One of the most contentious topics on social media in recent days has been the predatory nature of relationships in which one partner is a teenager and the other is a “older adult.”
People say that age is just a number when it comes to romantic relationships. A 30-year-old woman can fall in love with a 50-year-old man, and a 65-year-old woman can be in a relationship with a 41-year-old man in today’s world. The most important thing is that they are both consenting adults who care enough about each other to be together, yea?
Do you date a 20-year-old man because he’s “legally an adult” as a 79-year-old woman and not expect people to react? Would you date a 20-year-old woman as a 79-year-old man and expect a pat on the back? The age gap doesn’t even have to be that great. A man or woman in their thirties who is constantly involved in romantic relationships with teenagers.
This is a contentious issue that has elicited a wide range of responses. Some argue that as long as you are at least 18 years old, anyone can ask to be in a relationship with you. It is now up to you to decide whether or not you want to be in that relationship. Others argue that a relationship in which one partner is “barely an adult” has a proclivity for manipulation and predatory behavior. The onus should be on the older adult to understand that teenagers – even legal adults – should be avoided.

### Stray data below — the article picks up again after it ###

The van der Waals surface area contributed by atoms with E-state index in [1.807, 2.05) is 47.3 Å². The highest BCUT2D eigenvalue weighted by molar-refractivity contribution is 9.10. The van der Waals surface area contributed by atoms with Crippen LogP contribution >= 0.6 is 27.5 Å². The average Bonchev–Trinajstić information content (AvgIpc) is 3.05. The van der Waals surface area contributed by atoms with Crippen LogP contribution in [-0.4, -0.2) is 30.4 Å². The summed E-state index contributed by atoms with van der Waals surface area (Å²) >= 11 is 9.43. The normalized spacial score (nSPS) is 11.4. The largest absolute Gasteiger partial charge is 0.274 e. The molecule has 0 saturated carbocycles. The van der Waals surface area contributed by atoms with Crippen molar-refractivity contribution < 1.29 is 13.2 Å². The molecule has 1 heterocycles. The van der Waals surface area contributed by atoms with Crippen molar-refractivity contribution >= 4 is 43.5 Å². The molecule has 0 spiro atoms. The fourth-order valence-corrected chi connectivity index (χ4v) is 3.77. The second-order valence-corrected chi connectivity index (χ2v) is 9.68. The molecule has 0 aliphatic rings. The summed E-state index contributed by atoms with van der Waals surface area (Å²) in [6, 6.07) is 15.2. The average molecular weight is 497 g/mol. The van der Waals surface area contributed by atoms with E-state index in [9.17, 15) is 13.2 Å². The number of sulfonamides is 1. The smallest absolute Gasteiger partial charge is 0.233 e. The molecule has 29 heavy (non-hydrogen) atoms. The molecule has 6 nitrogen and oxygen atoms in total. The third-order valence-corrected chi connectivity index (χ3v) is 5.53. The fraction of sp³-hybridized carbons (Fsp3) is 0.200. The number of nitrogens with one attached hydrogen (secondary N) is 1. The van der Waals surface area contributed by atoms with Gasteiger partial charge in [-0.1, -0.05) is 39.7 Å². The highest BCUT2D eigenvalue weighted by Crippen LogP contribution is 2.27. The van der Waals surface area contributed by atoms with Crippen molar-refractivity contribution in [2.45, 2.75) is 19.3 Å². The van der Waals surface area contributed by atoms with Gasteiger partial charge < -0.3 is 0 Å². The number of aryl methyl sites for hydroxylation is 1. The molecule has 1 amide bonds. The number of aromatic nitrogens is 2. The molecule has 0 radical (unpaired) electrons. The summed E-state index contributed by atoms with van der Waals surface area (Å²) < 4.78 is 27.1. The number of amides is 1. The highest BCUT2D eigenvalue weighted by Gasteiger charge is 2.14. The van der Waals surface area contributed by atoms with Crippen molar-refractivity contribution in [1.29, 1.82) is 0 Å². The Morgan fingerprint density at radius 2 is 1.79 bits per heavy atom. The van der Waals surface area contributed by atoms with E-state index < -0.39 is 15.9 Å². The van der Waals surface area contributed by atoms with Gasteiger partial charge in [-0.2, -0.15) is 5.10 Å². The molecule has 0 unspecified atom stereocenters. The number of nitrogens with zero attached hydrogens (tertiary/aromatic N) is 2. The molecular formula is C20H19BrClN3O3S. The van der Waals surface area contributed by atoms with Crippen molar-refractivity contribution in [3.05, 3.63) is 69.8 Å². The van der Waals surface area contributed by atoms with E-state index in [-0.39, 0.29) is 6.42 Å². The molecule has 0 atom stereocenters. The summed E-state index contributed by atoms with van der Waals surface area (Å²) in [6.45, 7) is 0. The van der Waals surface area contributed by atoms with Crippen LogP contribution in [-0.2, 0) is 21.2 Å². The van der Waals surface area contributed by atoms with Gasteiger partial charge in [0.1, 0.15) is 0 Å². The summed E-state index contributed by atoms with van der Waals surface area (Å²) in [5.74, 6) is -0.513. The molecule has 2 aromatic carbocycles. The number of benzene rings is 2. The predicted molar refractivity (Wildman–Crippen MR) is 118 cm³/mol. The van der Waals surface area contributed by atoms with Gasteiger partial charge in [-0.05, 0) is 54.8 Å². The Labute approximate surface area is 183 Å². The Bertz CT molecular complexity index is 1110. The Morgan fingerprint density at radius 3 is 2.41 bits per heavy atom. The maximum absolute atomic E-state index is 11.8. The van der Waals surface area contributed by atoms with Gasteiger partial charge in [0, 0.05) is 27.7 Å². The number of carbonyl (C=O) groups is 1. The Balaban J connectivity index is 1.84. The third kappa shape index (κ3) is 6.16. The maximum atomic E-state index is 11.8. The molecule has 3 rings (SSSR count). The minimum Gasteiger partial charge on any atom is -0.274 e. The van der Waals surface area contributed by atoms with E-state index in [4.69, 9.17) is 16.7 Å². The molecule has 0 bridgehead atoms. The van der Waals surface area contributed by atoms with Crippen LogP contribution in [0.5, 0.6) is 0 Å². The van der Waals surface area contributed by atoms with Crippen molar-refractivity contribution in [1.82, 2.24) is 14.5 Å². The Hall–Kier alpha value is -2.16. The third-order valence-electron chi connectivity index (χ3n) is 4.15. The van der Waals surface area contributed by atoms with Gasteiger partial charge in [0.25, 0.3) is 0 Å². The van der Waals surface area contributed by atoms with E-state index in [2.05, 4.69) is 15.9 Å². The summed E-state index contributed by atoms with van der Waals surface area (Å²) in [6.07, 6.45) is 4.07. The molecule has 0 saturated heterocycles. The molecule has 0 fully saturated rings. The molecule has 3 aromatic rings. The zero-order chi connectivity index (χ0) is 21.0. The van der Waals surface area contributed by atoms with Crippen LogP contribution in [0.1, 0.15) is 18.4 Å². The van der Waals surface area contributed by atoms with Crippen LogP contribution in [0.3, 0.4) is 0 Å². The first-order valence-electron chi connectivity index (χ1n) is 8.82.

Power dynamics and imbalance in a relationship extend beyond the age gap. It is sometimes about the wealth of experience one party has accumulated over time, or the level of exposure one person has received over the years. Anything that one party can use to gain an advantage over the other.
This also holds true for age. There is almost always a power imbalance when one partner is more naive and has significantly less life and relationship experience. Doesn’t it make you predatory in nature if, as a man or woman in your thirties, you are constantly looking to date teenagers or have to constantly defend the legality of your relationship in terms of the age difference? You have a wealth of knowledge accumulated over a decade, putting you in a position to easily exploit and groom teenagers who lack your level of exposure, knowledge, experience, and even finances. You are not both operating at the same frequency or at the same rate – you are far ahead.
The legality of a number does not make the relationship entirely appropriate. Almost anything can be considered “legal” by different people. Even those who marry 11-year-olds claim that it is legal according to their religion and beliefs. The fact that a teenager is “already doing ashewo,” “growing so fast,” “already having sugar daddies/mummies,” and “throwing himself/herself at you” does not make the relationship acceptable. If you are in a relationship with an imbalance of power that could expose the younger person to coercion or abuse, you should sit in a corner and reevaluate your value system.
You don’t catch everything they “throw at you,” which is why you’re an adult.